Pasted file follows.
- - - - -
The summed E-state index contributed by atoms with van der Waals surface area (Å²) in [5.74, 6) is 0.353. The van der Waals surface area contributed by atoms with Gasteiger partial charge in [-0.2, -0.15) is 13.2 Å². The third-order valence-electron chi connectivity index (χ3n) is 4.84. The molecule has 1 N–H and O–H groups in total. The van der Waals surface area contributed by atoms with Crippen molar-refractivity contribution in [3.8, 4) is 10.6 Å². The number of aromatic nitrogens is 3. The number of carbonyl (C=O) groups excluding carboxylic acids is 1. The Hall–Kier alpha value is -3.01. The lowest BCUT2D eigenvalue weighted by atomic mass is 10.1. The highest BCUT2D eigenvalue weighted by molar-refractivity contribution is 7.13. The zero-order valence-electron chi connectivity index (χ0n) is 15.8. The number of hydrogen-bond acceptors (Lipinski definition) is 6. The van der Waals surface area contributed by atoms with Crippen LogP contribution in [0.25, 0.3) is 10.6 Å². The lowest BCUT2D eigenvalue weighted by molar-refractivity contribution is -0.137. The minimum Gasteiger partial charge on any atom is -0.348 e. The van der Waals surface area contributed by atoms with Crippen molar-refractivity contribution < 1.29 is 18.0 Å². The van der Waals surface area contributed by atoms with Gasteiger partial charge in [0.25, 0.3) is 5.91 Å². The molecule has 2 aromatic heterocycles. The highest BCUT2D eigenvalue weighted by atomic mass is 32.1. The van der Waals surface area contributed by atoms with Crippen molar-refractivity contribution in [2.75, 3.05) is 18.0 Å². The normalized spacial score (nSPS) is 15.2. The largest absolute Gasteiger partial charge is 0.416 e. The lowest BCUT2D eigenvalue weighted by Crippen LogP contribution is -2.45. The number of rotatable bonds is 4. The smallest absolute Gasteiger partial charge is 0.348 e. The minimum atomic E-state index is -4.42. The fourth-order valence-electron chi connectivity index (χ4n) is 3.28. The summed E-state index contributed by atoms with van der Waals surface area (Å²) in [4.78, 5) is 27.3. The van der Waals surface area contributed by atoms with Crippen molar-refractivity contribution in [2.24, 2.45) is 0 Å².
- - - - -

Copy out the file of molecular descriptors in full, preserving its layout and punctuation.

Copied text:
The summed E-state index contributed by atoms with van der Waals surface area (Å²) in [5.74, 6) is 0.353. The van der Waals surface area contributed by atoms with Gasteiger partial charge in [-0.2, -0.15) is 13.2 Å². The third-order valence-electron chi connectivity index (χ3n) is 4.84. The molecule has 1 N–H and O–H groups in total. The van der Waals surface area contributed by atoms with Crippen molar-refractivity contribution in [3.8, 4) is 10.6 Å². The number of aromatic nitrogens is 3. The number of carbonyl (C=O) groups excluding carboxylic acids is 1. The Hall–Kier alpha value is -3.01. The lowest BCUT2D eigenvalue weighted by atomic mass is 10.1. The highest BCUT2D eigenvalue weighted by molar-refractivity contribution is 7.13. The zero-order valence-electron chi connectivity index (χ0n) is 15.8. The number of hydrogen-bond acceptors (Lipinski definition) is 6. The van der Waals surface area contributed by atoms with Crippen LogP contribution in [0.25, 0.3) is 10.6 Å². The lowest BCUT2D eigenvalue weighted by molar-refractivity contribution is -0.137. The minimum Gasteiger partial charge on any atom is -0.348 e. The van der Waals surface area contributed by atoms with Crippen molar-refractivity contribution < 1.29 is 18.0 Å². The van der Waals surface area contributed by atoms with Gasteiger partial charge in [0.25, 0.3) is 5.91 Å². The molecule has 2 aromatic heterocycles. The highest BCUT2D eigenvalue weighted by atomic mass is 32.1. The van der Waals surface area contributed by atoms with Crippen molar-refractivity contribution in [2.75, 3.05) is 18.0 Å². The normalized spacial score (nSPS) is 15.2. The largest absolute Gasteiger partial charge is 0.416 e. The lowest BCUT2D eigenvalue weighted by Crippen LogP contribution is -2.45. The number of rotatable bonds is 4. The smallest absolute Gasteiger partial charge is 0.348 e. The minimum atomic E-state index is -4.42. The fourth-order valence-electron chi connectivity index (χ4n) is 3.28. The summed E-state index contributed by atoms with van der Waals surface area (Å²) in [4.78, 5) is 27.3. The van der Waals surface area contributed by atoms with Crippen molar-refractivity contribution in [2.24, 2.45) is 0 Å².